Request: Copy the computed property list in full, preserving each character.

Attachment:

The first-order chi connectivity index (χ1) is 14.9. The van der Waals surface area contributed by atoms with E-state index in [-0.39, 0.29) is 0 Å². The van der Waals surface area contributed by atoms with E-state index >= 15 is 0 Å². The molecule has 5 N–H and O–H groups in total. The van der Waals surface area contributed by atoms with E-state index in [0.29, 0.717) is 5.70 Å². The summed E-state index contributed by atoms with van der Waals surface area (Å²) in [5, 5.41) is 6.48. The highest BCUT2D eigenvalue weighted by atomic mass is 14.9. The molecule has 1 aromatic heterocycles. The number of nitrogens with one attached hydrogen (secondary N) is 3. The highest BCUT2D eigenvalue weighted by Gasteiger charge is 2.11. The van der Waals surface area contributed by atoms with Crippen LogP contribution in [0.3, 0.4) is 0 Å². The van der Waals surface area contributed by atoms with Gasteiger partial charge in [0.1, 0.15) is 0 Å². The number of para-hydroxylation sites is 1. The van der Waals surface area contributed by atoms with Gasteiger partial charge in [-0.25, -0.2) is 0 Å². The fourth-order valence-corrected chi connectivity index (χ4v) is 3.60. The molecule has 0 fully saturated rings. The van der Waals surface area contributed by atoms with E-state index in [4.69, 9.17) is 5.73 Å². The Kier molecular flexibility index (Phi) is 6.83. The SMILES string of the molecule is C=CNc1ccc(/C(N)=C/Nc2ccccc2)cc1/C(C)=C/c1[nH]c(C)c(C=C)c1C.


The first-order chi connectivity index (χ1) is 14.9. The van der Waals surface area contributed by atoms with E-state index in [-0.39, 0.29) is 0 Å². The van der Waals surface area contributed by atoms with E-state index >= 15 is 0 Å². The molecule has 5 N–H and O–H groups in total. The van der Waals surface area contributed by atoms with E-state index in [0.29, 0.717) is 5.70 Å². The summed E-state index contributed by atoms with van der Waals surface area (Å²) in [5, 5.41) is 6.48. The highest BCUT2D eigenvalue weighted by atomic mass is 14.9. The molecule has 1 aromatic heterocycles. The number of nitrogens with one attached hydrogen (secondary N) is 3. The highest BCUT2D eigenvalue weighted by Gasteiger charge is 2.11. The van der Waals surface area contributed by atoms with Crippen LogP contribution in [0.3, 0.4) is 0 Å². The van der Waals surface area contributed by atoms with Gasteiger partial charge in [0.1, 0.15) is 0 Å². The number of para-hydroxylation sites is 1. The van der Waals surface area contributed by atoms with Gasteiger partial charge in [-0.25, -0.2) is 0 Å². The fourth-order valence-corrected chi connectivity index (χ4v) is 3.60. The molecule has 0 fully saturated rings. The van der Waals surface area contributed by atoms with E-state index in [4.69, 9.17) is 5.73 Å². The Kier molecular flexibility index (Phi) is 6.83. The SMILES string of the molecule is C=CNc1ccc(/C(N)=C/Nc2ccccc2)cc1/C(C)=C/c1[nH]c(C)c(C=C)c1C.